This week we focus on tourism (see Page 8) in our weekly focus on issues of current interest to the business community and while massive development and infrastructure is going on speedily, the sector is still encountering issues that need to be resolved even as the ambitious target of 2.5 million tourists looms ahead.
Speedily progressing ahead is a large number of hotels approved by the authorities as new investments or awaiting the greenlight while infrastructure development is also underway in tourism zones like Kalpitiya, Passekudah and Kuchchaveli where occasional changes in policy over the amount of the leases or the lease period has slightly complicated matters for developers and investors.
As of now, the Government is offering state land on 99 year leases on upfront payment compared to a varied policy of 33 and 55 year leases. The upfront payment has also drawn some criticism from the industry which says the value of state land (upfront payment) is too costly and could hurt development plans.
One of the stories this week relate to a drop in guests for the Kandy Perahera to 10-15% from 25% partly due to adverse publicity in international markets on human rights issues vis-a-vis the negative Channel 4 feature on the Sri Lankan conflict. Another feature in the crop of tourism-related stories is the new star classification being prepared by a special committee, details of which are contained in an article on this page. An interesting aspect of the classification is the theory of 7-star hotels which the writer (Srilal Miththapala) says is available nowhere in the world, while it is randomly used in Sri Lanka without any reservation.
Adverse publicity is something Sri Lanka would have to contend with for some time and such challenges have to be dealt with rationally, without emotion or ‘shooting from the hip’. That is why the need for promotion and marketing Sri Lanka as a country that is open for business and visits gets even more important and should be considered a priority.
Equally important is to understand the markets and trends particularly in the UK and Europe, after the last global financial crisis and its aftermath. Sri Lanka’s neighbour, the Maldives, is doing that quite well focussing attention on some markets while continuing its marketing in other traditional markets.
For example, is the industry or Sri Lankans aware that disposable incomes in the UK have dropped and fewer Britons are expected to travel abroad, at least on long haul destinations (countries beyond Europe)? Statistics show that in most destinations the number of British travellers has dropped and, according to British travel agents, China and Russia are taking over as the main source markets in many countries where British travellers were the number one on the list.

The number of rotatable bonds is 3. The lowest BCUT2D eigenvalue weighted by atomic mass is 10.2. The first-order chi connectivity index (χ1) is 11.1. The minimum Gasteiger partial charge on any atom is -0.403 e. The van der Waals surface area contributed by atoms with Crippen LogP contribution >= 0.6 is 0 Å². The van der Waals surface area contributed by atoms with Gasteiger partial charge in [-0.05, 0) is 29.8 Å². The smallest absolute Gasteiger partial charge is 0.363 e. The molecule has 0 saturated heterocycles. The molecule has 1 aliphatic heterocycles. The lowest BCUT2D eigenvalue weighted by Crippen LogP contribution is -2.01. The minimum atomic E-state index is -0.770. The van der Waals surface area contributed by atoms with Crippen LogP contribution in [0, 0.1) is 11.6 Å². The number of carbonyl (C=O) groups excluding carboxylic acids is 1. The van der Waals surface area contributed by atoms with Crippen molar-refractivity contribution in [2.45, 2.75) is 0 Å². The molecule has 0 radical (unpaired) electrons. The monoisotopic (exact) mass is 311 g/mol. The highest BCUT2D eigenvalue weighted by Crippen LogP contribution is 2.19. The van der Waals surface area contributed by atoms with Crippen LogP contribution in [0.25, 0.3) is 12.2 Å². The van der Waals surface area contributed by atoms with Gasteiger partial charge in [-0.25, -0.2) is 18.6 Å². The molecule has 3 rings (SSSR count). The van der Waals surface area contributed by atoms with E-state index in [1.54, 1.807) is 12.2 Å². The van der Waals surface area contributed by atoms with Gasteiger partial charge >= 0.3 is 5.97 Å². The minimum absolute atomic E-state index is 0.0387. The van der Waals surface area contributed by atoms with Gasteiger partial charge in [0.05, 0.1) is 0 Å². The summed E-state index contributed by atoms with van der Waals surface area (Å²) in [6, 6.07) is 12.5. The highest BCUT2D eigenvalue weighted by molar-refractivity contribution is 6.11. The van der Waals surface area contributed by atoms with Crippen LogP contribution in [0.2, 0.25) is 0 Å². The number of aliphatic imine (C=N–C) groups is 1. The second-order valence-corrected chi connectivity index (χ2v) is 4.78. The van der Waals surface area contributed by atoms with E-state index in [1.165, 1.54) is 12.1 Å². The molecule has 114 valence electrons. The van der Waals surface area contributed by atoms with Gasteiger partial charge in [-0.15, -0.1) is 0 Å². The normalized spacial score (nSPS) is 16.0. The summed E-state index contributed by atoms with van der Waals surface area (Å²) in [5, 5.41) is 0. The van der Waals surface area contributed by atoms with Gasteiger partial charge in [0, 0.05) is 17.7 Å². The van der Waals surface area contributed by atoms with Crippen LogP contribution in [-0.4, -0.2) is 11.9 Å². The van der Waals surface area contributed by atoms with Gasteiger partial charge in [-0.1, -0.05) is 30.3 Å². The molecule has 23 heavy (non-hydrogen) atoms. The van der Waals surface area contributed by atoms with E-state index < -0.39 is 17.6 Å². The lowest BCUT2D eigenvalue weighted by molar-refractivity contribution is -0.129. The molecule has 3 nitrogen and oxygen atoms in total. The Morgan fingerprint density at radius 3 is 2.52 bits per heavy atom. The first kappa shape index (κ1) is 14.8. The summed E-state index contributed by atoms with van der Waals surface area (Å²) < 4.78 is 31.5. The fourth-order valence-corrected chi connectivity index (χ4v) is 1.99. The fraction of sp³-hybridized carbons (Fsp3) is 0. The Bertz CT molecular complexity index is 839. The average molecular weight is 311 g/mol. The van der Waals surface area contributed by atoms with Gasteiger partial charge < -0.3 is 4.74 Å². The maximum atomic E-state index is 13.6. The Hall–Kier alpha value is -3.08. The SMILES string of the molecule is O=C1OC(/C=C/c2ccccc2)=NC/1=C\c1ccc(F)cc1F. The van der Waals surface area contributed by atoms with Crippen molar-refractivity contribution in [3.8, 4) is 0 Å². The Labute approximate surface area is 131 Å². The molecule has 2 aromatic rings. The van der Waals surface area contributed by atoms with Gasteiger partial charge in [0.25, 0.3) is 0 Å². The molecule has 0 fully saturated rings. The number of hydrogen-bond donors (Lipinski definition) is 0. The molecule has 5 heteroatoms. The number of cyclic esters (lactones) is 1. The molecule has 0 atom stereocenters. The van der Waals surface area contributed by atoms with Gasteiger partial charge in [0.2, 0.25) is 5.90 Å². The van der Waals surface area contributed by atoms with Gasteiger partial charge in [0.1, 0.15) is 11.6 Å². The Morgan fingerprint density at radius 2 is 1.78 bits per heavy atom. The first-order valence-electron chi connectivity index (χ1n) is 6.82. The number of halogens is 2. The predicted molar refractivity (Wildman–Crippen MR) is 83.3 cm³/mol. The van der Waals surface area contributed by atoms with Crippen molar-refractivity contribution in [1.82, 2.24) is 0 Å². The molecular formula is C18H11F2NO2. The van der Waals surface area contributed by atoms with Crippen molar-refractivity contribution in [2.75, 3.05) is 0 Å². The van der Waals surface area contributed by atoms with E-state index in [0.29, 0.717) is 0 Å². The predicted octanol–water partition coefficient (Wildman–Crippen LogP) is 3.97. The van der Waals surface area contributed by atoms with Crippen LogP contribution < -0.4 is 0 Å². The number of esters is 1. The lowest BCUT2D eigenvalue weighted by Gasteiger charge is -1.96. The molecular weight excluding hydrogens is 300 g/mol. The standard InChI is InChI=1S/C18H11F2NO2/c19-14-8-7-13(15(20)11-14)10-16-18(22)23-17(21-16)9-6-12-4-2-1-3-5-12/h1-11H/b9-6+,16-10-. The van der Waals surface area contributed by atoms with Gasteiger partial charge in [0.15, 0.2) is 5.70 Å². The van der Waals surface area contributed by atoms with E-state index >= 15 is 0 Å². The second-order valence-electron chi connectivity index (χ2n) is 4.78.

That was clearly the message that Sri Lanka also got (and will get) when hoteliers said that May arrivals would fall based on their bookings but that was not the case. Ultimately May arrivals rose year-on-year, but hotel bookings were still lower than expected. What actually happened was that while arrivals from the UK and Europe fell or growth was marginal, the number of Indians grew and from other non-traditional markets like China, etc. Similarly the drop in expected guests for the Kandy Perahera could have been due to the drop in UK arrivals.
Thus while adverse publicity could affect tourist arrivals, it’s the economic crisis in Europe that could also impact Sri Lankan tourism. Sri Lanka could take a cue from the Maldives where active promotion in going on to promote the destination, additionally now as a mid-market destination, from a high-end location. Resorts in the Maldives charges rates from US$200-300 upwards to over $1000 per night and the authorities is now looking at attracting the mid-market clientele which is also Sri Lanka’s market – though the two markets has different attractions.
Those islands are attracting thousands of Chinese which have resulted in China becoming the biggest source market for the Maldives in the past two years. According to one travel agent in the Maldives, “every agent is scrambling to get a slice of the Chinese market.”
The Chinese are seen as the biggest tourism source market of the world while India is also becoming a huge travel market.
The Maldivian tourism industry is fully focussed on the Chinese market with agents and others taking part in all trade fairs in China. Furthermore resorts in the Maldives are gearing for the Chinese, staffing it with Chinese-language speakers and other specially-focussed facilities. The authorities there are also looking at development resorts that would be compliant with the needs of Chinese travellers, and also ramping up shopping malls to meet their needs.
In Sri Lanka’s case, India is the country’s biggest source market but is the country ready for increasing numbers of Indian travellers? Do hotels have Hindi, Tamil or Bengali-competent speakers? Are food needs and preferences adequately taken care of? Sri Lankan hotels are still western-oriented with a few frills to meet the needs of other travellers.
Thus apart from the need for more marketing and focus on non-traditional markets, the industry should also be conscious of the need to tailor hotels to the needs of the new markets, India and emerging ones like China, Russia and the Middle East.